Our Outreach Executive Khyati Datt writes about how v-shesh is using books to help develop language skills amongst children with hearing impairments.
At a workshop conducted for parents of children with hearing impairments, Kanchan and Tabassum, trained sign language interpreters, posed the gathering question:
“What do you see as the biggest obstacle in ensuring that your child’s learning is not restricted to the classroom only?”
Most parents spoke about the communication gap that existed between them and their child which often resulted in the child becoming withdrawn from the family. Kanchan and Tabassum gave them a simple solution for this:
“Read to your children.”
Kanchan and Tabassum have always enjoyed interacting with children. They work with v-shesh Learning Services, an award winning impact enterprise that assists persons with disabilities (PwD), with socio-economic inclusion. v-shesh works in the training and education space to assist PwD in accessing formal sector jobs.
The duo are closely involved in the implementation of a project which aims to assist children with hearing impairment develop English language competency. When they joined v-shesh in 2016, the project had just started, but overtime, being in the field made them realize the needs of the children.
“Most of our students were either pre-teens or teenagers. We found a lot of interest and enthusiasm amongst the students to learn the English language, but most teaching learning material and methodologies available were not age appropriate to teach basic concepts. This led to the need for continuous innovation and to build upon existing material to make it relevant for students and simultaneously address the core challenge of assisting them with the basics”, Kanchan shares.
Books and beyond
Kanchan and Tabassum have always believed that stories are an important tool in igniting interest in learning a language. They started looking for books that were simple, colorful and had captivating illustrations. While Kanchan decided to divide the children in groups and asked them to read to each other, Tabassum started giving out books as rewards to the children.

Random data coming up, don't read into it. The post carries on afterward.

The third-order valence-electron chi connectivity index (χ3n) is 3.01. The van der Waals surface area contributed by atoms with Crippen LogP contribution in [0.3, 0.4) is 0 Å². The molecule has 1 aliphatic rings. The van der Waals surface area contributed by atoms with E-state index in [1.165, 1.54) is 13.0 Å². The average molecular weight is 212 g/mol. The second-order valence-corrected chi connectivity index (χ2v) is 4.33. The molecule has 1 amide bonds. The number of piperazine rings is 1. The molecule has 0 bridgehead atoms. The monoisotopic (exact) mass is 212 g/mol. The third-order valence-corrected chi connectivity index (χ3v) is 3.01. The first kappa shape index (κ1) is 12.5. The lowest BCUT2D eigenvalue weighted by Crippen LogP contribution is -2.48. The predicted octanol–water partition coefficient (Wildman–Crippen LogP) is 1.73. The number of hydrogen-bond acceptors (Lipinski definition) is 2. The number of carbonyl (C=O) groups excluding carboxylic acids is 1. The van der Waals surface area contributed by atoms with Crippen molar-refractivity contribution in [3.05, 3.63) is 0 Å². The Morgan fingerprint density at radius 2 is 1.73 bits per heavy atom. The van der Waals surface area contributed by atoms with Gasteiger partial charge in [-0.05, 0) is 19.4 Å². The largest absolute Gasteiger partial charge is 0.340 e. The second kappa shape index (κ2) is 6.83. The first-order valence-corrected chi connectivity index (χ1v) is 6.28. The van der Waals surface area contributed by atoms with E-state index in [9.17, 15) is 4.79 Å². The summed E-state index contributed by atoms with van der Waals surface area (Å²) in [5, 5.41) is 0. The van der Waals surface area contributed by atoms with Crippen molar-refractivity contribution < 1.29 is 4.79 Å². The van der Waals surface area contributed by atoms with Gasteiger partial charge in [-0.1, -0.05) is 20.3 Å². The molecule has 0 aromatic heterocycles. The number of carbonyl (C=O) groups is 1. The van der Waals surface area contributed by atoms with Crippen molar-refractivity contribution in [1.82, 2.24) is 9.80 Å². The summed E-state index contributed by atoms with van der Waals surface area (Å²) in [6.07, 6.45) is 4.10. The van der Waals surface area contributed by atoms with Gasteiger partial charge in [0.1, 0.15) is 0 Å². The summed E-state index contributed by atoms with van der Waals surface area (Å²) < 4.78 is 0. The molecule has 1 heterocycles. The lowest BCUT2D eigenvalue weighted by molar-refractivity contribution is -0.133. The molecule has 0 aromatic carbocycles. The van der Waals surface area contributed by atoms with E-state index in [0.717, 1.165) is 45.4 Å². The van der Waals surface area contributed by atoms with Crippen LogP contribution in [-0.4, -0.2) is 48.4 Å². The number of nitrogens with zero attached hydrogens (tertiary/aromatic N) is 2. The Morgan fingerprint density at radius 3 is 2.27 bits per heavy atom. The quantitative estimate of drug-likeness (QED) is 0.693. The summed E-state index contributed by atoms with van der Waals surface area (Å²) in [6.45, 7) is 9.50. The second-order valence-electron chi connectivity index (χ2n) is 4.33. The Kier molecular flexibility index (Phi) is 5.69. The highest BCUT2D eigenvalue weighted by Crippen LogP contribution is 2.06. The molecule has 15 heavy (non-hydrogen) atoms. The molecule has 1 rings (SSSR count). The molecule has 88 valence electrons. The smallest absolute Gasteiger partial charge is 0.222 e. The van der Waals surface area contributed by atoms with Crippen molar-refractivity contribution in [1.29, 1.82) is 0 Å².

v-shesh is a big believer of the PVR (Preview, View, and Review) method of teaching. In this method, a book is introduced to children by giving them a general description of the topic. As a next step, they read the book with the students using some visual effects and end the discussion by asking the children to review the book and share their learnings with each other. Simple videos were also made to explain the concept to the teachers and parents as well.
Children reading in pairs in a v-shesh centre in Delhi
Tabassum shares how the books from StoryWeaver were, especially, loved by children with hearing disability; “The children would often read the books on their own and volunteer to talk about the story in the class. ”
Kanchan and Tabassum’s advice to the parents at the workshop ensured that learning did not stop once the children exited the classroom. The parents of Khushi, one of the students at the center, were the first to read a book to their child. Kanchan and Tabassum noticed a remarkable change in Khushi’s confidence and were happy to see that despite not knowing sign language, Khushi’s parents were able to connect with their child through books.
Kanchan feels that, “Books are the most effective and the most important means of igniting interest in language among the students . A beautifully illustrated book helps motivate children to read and learn a language like no other”.
Source: v- shesh centre in Delhi